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Altruism, Cooperation, and Efficiency: Agricultural Production in Polygynous Households

  • Akresh, Richard

    ()

    (University of Illinois at Urbana-Champaign)

  • Chen, Joyce J.

    ()

    (Ohio State University)

  • Moore, Charity

    ()

    (Ohio State University)

Altruism among family members can, in some cases, inhibit cooperation by increasing the utility that players expect to receive in a non-cooperative equilibrium. To test this, we examine agricultural productivity in polygynous households in West Africa. We find that cooperation is greater – production is more efficient – among co-wives than among husbands and wives because co-wives are less altruistic towards each other. The results are not driven by scale effects or self-selection into polygyny. Nor can they be explained by greater propensity for cooperation among women generally or by the household head acting as an enforcement mechanism for others' cooperative agreements.

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Paper provided by Institute for the Study of Labor (IZA) in its series IZA Discussion Papers with number 6265.

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Length: 48 pages
Date of creation: Dec 2011
Date of revision:
Handle: RePEc:iza:izadps:dp6265
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  1. Michael Kevane & Leslie Gray, 1999. "A Woman's Field Is Made At Night: Gendered Land Rights And Norms In Burkina Faso," Feminist Economics, Taylor & Francis Journals, vol. 5(3), pages 1-26.
  2. Harounan Kazianga & Stefan Klonner, 2009. "The Intra-household Economics of Polygyny: Fertility and Child Mortality in Rural Mali," Economics Working Paper Series 0902, Oklahoma State University, Department of Economics and Legal Studies in Business.
  3. James H. Stock & Motohiro Yogo, 2002. "Testing for Weak Instruments in Linear IV Regression," NBER Technical Working Papers 0284, National Bureau of Economic Research, Inc.
  4. Harounan Kazianga & Zaki Wahhaj, 2013. "Gender, Social Norms, and Household Production in Burkina Faso," Economic Development and Cultural Change, University of Chicago Press, vol. 61(3), pages 539 - 576.
  5. Michele Tertilt, 2005. "Polygyny, Fertility, and Savings," Journal of Political Economy, University of Chicago Press, vol. 113(6), pages 1341-1370, December.
  6. John G. McPeak & Cheryl R. Doss, 2006. "Are Household Production Decisions Cooperative? Evidence on Pastoral Migration and Milk Sales from Northern Kenya," American Journal of Agricultural Economics, Agricultural and Applied Economics Association, vol. 88(3), pages 525-541.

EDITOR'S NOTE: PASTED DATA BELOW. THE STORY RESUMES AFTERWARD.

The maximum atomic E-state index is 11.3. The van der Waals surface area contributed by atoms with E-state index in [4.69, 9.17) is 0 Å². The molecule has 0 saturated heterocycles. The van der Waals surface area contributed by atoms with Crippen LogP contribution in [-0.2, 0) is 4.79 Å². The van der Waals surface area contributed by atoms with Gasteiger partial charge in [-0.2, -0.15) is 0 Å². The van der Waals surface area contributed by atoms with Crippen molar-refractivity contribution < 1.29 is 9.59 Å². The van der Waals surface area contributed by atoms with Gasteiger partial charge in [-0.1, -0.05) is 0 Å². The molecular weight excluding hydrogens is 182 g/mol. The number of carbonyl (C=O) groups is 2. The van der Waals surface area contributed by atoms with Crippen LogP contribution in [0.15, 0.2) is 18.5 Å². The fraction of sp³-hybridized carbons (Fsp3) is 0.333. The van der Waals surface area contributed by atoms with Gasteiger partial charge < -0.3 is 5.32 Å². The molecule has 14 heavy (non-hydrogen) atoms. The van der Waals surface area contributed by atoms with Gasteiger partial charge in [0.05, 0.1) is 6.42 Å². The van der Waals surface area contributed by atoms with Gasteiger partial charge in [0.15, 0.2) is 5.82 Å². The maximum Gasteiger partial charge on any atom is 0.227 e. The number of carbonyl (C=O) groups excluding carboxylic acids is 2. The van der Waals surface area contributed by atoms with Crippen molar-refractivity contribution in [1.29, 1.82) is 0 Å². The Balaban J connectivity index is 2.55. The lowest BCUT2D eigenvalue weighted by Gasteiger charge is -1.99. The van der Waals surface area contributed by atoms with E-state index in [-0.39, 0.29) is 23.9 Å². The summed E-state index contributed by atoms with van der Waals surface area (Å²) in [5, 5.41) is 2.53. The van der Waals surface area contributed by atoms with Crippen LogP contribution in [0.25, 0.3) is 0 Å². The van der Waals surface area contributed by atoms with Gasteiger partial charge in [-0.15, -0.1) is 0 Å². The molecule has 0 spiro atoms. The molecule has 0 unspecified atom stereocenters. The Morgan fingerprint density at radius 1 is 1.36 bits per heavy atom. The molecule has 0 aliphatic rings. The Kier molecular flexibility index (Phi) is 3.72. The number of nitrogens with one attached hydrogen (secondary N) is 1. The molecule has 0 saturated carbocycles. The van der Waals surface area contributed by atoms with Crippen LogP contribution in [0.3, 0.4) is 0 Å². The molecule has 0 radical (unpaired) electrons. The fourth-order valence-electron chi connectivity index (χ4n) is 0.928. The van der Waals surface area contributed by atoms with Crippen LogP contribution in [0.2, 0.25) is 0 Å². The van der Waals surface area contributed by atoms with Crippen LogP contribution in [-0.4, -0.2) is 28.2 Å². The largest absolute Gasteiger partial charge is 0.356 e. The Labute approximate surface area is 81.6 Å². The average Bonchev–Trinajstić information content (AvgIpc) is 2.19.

7. Quisumbing, Agnes R., 1996. "Male-female differences in agricultural productivity: Methodological issues and empirical evidence," World Development, Elsevier, vol. 24(10), pages 1579-1595, October.
  8. Peterman, Amber & Quisumbing, Agnes & Behrman, Julia & Nkonya, Ephraim, 2010. "Understanding gender differences in agricultural productivity in Uganda and Nigeria," IFPRI discussion papers 1003, International Food Policy Research Institute (IFPRI).
  9. Pierre-Andre Chiappori & Bernard Fortin & Guy Lacroix, 2002. "Marriage Market, Divorce Legislation, and Household Labor Supply," Journal of Political Economy, University of Chicago Press, vol. 110(1), pages 37-72, February.
  10. Gustavo J. Bobonis, 2009. "Is the Allocation of Resources within the Household Efficient? New Evidence from a Randomized Experiment," Journal of Political Economy, University of Chicago Press, vol. 117(3), pages 453-503, 06.
  11. Richard Akresh & Joyce J. Chen & Charity T. Moore, 2012. "Productive Efficiency and the Scope for Cooperation in Polygynous Households," American Journal of Agricultural Economics, Agricultural and Applied Economics Association, vol. 94(2), pages 395-401.
  12. Haddad, Lawrence & Hoddinott, John & Alderman, Harold & DEC, 1994. "Intrahousehold resource allocation : an overview," Policy Research Working Paper Series 1255, The World Bank.
  13. Markus Goldstein & Christopher Udry, 2008. "The Profits of Power: Land Rights and Agricultural Investment in Ghana," Journal of Political Economy, University of Chicago Press, vol. 116(6), pages 981-1022, December.
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